Uplifting Humanity with Mantras
Nov 27, 2017 03:27PM
The world is going through difficult times as separation and division seem to be the dominant forces. How we react to this is our choice. We may choose to feel helpless, angry and depressed, or we may choose to build world peace one person at a time. When we feel peace, we spread peace to those around us: our family, our friends, colleagues at work, the person we smile at in the street and the cashier at the shop. To accomplish this, meditation is the main tool.
There are different ways of meditating, and each of us has to find what works best for us. A great way of quieting a restless mind and of purifying the mind from negative thoughts is through the chanting of a mantra, a Sanskrit word that means “incantation”. It can be a word, a sound or an aphorism (statement). While repeating the mantra, we are keeping our mind focused on this positive thought. Afterwards, the mind will tend to remain in that positive state for a while. Through the slow and methodical repetition of the mantra, we also charge our being with the particular power represented by that mantra.
There is none more powerful than the mother of all mantras. Aum, or Om, unlike all other mantras, is anahata, or “unstruck”. This pure sound comes directly from our inner being, from deep inside our heart. Om is said to be the vibration with which this universe was set in motion. When we chant Aum, we search for the sound “O” deep inside our heart, and then let this sound rise to the throat, where the sound “U” is briefly met, and further up to the third eye, the region in the center of the forehead just above the eyebrows from which the sound “M” disperses into the universe. This way, we build a bridge between our little self and the entire universe—between the microcosm and the macrocosm. We are then reminded of our true nature; not the weak, helpless being, but a being that houses the entire universe within.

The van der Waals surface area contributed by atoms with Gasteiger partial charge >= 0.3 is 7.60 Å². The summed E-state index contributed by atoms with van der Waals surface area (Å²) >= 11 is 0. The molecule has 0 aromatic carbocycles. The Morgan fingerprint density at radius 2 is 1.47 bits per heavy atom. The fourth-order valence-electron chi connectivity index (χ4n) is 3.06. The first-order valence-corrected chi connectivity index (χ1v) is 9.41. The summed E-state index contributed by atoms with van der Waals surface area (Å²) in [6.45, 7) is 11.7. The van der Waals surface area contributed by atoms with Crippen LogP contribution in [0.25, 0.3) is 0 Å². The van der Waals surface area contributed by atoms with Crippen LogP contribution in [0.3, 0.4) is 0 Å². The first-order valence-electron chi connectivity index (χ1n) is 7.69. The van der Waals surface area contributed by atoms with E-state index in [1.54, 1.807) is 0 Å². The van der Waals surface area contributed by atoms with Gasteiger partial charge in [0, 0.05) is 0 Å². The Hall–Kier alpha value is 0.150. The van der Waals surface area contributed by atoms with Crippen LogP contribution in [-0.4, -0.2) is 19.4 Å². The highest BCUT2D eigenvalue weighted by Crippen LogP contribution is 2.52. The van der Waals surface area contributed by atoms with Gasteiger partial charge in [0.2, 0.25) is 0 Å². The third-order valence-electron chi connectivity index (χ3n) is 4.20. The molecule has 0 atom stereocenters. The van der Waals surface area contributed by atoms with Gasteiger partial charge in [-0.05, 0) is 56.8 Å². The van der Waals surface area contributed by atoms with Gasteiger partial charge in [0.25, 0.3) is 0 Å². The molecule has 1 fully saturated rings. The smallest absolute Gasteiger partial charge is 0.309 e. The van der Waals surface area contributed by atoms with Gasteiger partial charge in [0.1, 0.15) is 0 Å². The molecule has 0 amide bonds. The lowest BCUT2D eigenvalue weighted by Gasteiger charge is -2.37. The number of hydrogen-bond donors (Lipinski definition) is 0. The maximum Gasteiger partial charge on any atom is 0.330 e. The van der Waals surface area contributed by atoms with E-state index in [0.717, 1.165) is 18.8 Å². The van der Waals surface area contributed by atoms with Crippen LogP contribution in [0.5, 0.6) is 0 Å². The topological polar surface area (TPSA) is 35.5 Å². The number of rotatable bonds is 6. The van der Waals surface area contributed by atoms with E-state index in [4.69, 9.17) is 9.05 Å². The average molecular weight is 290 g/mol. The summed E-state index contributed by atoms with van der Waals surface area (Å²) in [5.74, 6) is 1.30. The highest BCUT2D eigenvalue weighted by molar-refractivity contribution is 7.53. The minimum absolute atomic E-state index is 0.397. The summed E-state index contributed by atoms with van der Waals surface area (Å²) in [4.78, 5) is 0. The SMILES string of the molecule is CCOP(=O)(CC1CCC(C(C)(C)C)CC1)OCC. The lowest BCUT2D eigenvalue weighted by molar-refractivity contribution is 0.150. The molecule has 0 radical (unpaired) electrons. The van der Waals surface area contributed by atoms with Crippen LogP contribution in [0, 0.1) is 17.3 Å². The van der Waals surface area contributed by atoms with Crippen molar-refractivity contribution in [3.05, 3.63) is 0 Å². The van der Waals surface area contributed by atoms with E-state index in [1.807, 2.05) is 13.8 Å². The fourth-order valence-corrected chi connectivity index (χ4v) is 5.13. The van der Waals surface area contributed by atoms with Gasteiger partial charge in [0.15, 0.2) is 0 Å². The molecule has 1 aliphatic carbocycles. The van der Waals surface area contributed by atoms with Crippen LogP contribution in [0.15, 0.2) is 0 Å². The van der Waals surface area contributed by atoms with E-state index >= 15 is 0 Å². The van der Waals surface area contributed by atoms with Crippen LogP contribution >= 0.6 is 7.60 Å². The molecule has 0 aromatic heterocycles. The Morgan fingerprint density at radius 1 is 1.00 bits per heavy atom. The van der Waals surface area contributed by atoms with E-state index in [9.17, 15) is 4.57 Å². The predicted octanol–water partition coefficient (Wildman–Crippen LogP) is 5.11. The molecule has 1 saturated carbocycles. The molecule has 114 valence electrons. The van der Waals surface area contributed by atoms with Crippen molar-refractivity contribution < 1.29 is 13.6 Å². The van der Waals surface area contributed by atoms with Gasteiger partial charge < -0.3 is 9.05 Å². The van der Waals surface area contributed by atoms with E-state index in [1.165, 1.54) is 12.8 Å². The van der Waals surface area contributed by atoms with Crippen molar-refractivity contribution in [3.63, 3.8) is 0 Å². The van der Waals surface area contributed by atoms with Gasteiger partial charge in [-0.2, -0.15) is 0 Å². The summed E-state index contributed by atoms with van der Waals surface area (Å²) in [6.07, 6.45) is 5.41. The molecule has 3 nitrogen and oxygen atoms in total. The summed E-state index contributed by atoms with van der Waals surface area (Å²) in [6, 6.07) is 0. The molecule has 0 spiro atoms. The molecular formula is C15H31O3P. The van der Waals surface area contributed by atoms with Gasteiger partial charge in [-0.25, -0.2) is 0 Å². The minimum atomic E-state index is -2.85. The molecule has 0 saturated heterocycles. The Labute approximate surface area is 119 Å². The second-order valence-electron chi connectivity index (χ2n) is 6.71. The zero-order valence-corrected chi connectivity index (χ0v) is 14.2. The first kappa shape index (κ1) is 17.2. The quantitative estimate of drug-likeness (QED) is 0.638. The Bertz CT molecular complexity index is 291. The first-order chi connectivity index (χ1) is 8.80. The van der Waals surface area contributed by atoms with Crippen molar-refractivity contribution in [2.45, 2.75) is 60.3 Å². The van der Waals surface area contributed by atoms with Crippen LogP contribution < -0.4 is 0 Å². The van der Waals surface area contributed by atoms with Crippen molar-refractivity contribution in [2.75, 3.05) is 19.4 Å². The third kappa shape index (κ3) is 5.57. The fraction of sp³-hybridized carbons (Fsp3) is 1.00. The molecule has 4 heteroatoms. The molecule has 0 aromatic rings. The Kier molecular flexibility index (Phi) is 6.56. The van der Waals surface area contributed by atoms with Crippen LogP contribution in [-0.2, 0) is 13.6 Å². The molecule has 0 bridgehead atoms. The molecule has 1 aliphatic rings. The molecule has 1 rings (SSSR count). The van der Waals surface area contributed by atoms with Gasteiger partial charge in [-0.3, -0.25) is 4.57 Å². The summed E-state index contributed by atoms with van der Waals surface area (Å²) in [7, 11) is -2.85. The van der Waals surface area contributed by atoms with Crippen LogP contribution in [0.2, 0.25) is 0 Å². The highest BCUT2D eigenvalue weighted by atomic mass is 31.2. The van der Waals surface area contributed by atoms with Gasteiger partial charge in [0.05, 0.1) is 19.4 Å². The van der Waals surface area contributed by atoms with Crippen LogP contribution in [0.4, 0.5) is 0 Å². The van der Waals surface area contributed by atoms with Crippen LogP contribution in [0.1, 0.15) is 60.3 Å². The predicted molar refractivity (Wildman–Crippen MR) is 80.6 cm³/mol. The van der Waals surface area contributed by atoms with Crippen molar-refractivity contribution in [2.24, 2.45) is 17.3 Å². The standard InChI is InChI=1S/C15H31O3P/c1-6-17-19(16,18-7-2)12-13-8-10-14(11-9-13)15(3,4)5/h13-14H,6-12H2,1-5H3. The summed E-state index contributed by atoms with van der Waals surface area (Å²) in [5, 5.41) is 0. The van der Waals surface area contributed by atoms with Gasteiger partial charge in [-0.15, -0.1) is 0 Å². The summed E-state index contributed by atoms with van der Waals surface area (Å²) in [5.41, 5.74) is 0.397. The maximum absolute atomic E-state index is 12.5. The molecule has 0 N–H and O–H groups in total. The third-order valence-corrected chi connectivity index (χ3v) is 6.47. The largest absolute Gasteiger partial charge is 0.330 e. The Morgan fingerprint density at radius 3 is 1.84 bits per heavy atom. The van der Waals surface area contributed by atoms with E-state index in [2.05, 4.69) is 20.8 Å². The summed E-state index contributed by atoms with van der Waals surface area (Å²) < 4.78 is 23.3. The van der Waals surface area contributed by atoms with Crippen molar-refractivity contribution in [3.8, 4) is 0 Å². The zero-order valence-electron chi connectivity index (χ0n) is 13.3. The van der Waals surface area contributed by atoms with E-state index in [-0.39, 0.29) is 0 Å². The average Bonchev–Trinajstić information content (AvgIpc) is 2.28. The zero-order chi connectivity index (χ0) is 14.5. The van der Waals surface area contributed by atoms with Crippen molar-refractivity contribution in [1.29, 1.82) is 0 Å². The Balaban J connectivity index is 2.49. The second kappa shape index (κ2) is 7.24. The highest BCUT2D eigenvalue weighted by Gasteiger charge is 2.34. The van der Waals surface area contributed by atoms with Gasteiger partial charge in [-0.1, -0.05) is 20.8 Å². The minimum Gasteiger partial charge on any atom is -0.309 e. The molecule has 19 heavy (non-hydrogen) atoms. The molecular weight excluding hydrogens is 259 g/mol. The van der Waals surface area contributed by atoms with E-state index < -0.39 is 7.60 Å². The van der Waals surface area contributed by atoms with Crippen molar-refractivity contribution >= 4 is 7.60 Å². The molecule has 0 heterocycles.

Some special mantras were envisioned by the ancient sages of India, the Rishis. These mantras were transmitted orally and eventually recorded in the Upanishads, the ancient Indian scriptures. These mantras have been chanted for thousands of years and have thus accumulated some special power. Among these, the famous Gayatri mantra:
We meditate on the transcendental Glory of the Deity Supreme, who is inside the heart of the Earth, inside the life of the sky and inside the soul of the Heaven. May He stimulate and illuminate our minds.
Other beautiful mantras remind us of the real essence and purpose of life:
Lead me from the unreal to the real Lead me from darkness to light, Lead me from death to Immortality.
Again, we may choose to simply invoke qualities such as peace, joy, love, or light in our chanting. Also, some modern poetry can be as inspiring and act as powerfully as these ancient mantras. Here are examples of poems by spiritual teacher Sri Chinmoy, which may serve of inspiration at the start and ending of the day:
Today I must smile and smile to unburden the sorrowful life of this world.
My evening descends to teach me how to hear in silence the heartbeat of the vastness-world.
Our minds are powerful. The thought waves that we allow to pass through our minds carry an energy that spreads through this universe, just like the newly found gravitational waves. These waves influence people all over the Earth. We need to become conscious of what we spread. Negative thoughts will not only disturb us and eventually make us sick, but will influence people all over the world. Positive thoughts will carry the power to uplift the entire humanity.
To contact Dr. Kapila Castoldi at the Sri Chinmoy Centre, visit MeditationAnnArbor.com.